Culture and heritage
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GEOlight® geocellular storage
Visitors to the 2017 Serpentine Pavilion in London’s Kensington Gardens will enjoy its spectacular effects unaware of the below ground water management solution provided by sustainable drainage company SDS.
A dramatic rainwater cascade from the Pavilion’s arching tree-like roof canopy is a central feature of this year’s design by the award-winning Burkina Faso architect Diébédo Francis Kéré.
Kéré’s creative interpretation of the Serpentine Galleries’ annual commission for a temporary exhibition pavilion was influenced by the British climate.
“At the centre of the Pavilion is a large opening in the canopy, creating an immediate connection with nature. In times of rain, the roof becomes a funnel channelling water into the heart of the structure. This rain collection acts symbolically, highlighting water as a fundamental resource for human survival,” explains Kéré.
During peak summer storms, rainwater is designed to run off the Pavilion’s expansive roof into an open central courtyard, so an underground attenuation solution using GEOlight® geocellular storage from SDS was designed by the engineering project team from AECOM.
The roof canopy is supported by a central steel framework and covered with a transparent twin-wall polycarbonate skin. With the roof pitch varying between 5° and 9°, the rainwater is conveyed quickly through a funnel before dropping into the centre of the courtyard.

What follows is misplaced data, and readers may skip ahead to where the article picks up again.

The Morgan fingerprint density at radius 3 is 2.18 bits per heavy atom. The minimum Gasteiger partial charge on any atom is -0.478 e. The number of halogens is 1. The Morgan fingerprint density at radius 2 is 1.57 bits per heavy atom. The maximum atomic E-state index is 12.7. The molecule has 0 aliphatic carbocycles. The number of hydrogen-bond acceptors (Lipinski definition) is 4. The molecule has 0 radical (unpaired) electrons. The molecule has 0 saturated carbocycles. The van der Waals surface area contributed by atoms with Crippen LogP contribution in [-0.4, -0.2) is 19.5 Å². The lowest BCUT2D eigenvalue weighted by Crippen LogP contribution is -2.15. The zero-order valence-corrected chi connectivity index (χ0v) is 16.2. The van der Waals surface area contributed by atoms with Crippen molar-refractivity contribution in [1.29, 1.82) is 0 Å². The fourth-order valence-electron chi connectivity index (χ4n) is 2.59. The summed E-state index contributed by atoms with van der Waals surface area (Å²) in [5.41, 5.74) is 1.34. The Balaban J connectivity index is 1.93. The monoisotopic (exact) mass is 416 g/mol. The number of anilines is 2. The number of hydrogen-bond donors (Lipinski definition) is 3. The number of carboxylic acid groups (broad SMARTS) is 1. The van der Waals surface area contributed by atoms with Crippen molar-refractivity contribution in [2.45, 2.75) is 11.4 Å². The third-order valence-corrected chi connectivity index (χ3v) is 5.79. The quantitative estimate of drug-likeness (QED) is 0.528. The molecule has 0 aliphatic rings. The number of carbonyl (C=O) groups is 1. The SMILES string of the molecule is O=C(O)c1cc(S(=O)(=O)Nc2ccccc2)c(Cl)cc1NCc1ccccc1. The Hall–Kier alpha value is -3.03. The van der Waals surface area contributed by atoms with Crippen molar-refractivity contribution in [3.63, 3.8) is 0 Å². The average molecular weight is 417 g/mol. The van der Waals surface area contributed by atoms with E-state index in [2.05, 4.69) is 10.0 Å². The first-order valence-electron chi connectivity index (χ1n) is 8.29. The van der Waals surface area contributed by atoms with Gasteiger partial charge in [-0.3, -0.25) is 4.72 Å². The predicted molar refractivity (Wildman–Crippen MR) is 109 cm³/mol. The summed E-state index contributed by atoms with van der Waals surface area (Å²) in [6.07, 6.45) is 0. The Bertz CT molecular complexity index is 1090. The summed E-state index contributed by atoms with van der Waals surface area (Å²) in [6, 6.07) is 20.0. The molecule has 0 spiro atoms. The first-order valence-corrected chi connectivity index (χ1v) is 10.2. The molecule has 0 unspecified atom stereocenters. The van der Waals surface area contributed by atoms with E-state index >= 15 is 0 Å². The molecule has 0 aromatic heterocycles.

The water flows down from the roof onto a publicly-accessible, elliptical-shaped 21m2 area of 130mm-deep cream-coloured granular stone, before being conveyed to the GEOlight® storage tank beneath. The underground storage is designed to hold back up to 6,000 litres of water, sufficient to protect against a 1 in 100 year rainfall event. Water is then gravity-fed slowly away via two surface water pipes to an existing soakaway.
AECOM has provided technical advisory services for the Serpentine Pavilion project for the past five years. Principal Engineer, Michael Orr explains: “This is the first time in recent years that a positive drainage design has been required for the Pavilion, as this time rainwater is part of the architectural concept and is featured by being directed into the centre of the structure.
“The architect’s tree-like construction required a strong reinforced concrete raft foundation. Also considering the clay ground conditions, it was necessary to design a central attenuation tank using GEOlight® geocellular storage to capture rainwater and take it away from the foundations, allowing it to infiltrate slowly into the park’s existing soakaway system.
SDS Limited was delighted to provide 6m3 of GEOlight® geocellular storage for this prestigious project, says Sales and Marketing Director Richard Averley:
“The relationship between nature, architecture and public space is central to Francis Kéré’s design. As is so often the case, it’s the engineering behind the scenes which has enabled a sustainable drainage concept to be realised.”
The Serpentine Pavilion is open to the public between 23 June and 8 October 2017.